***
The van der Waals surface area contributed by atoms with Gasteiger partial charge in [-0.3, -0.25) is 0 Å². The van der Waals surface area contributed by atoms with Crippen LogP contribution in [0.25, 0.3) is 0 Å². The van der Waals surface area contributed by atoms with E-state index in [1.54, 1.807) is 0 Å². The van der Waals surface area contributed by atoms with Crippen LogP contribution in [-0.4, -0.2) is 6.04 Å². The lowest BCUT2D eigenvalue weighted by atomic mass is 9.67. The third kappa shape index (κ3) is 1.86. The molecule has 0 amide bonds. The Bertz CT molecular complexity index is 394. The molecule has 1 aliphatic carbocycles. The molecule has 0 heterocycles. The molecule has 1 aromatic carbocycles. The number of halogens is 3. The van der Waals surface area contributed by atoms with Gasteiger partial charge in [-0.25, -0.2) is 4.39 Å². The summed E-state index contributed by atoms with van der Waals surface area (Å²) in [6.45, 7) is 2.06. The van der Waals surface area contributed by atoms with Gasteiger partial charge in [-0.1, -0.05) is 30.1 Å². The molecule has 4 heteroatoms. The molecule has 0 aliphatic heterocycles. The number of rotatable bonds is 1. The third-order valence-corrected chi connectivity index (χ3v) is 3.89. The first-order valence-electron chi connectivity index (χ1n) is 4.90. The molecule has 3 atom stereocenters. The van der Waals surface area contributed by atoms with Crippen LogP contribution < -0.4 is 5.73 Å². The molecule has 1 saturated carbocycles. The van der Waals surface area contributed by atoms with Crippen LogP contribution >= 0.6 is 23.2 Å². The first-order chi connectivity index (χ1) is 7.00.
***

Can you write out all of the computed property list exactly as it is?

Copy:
The van der Waals surface area contributed by atoms with Gasteiger partial charge in [-0.3, -0.25) is 0 Å². The van der Waals surface area contributed by atoms with Crippen LogP contribution in [0.25, 0.3) is 0 Å². The van der Waals surface area contributed by atoms with E-state index in [1.54, 1.807) is 0 Å². The van der Waals surface area contributed by atoms with Crippen LogP contribution in [-0.4, -0.2) is 6.04 Å². The lowest BCUT2D eigenvalue weighted by atomic mass is 9.67. The third kappa shape index (κ3) is 1.86. The molecule has 0 amide bonds. The Bertz CT molecular complexity index is 394. The molecule has 1 aliphatic carbocycles. The molecule has 0 heterocycles. The molecule has 1 aromatic carbocycles. The number of halogens is 3. The van der Waals surface area contributed by atoms with Gasteiger partial charge in [-0.25, -0.2) is 4.39 Å². The summed E-state index contributed by atoms with van der Waals surface area (Å²) in [6.45, 7) is 2.06. The van der Waals surface area contributed by atoms with Gasteiger partial charge in [-0.1, -0.05) is 30.1 Å². The molecule has 4 heteroatoms. The molecule has 0 aliphatic heterocycles. The number of rotatable bonds is 1. The third-order valence-corrected chi connectivity index (χ3v) is 3.89. The first-order valence-electron chi connectivity index (χ1n) is 4.90. The molecule has 3 atom stereocenters. The van der Waals surface area contributed by atoms with Crippen LogP contribution < -0.4 is 5.73 Å². The molecule has 1 saturated carbocycles. The van der Waals surface area contributed by atoms with Crippen LogP contribution >= 0.6 is 23.2 Å². The first-order chi connectivity index (χ1) is 7.00.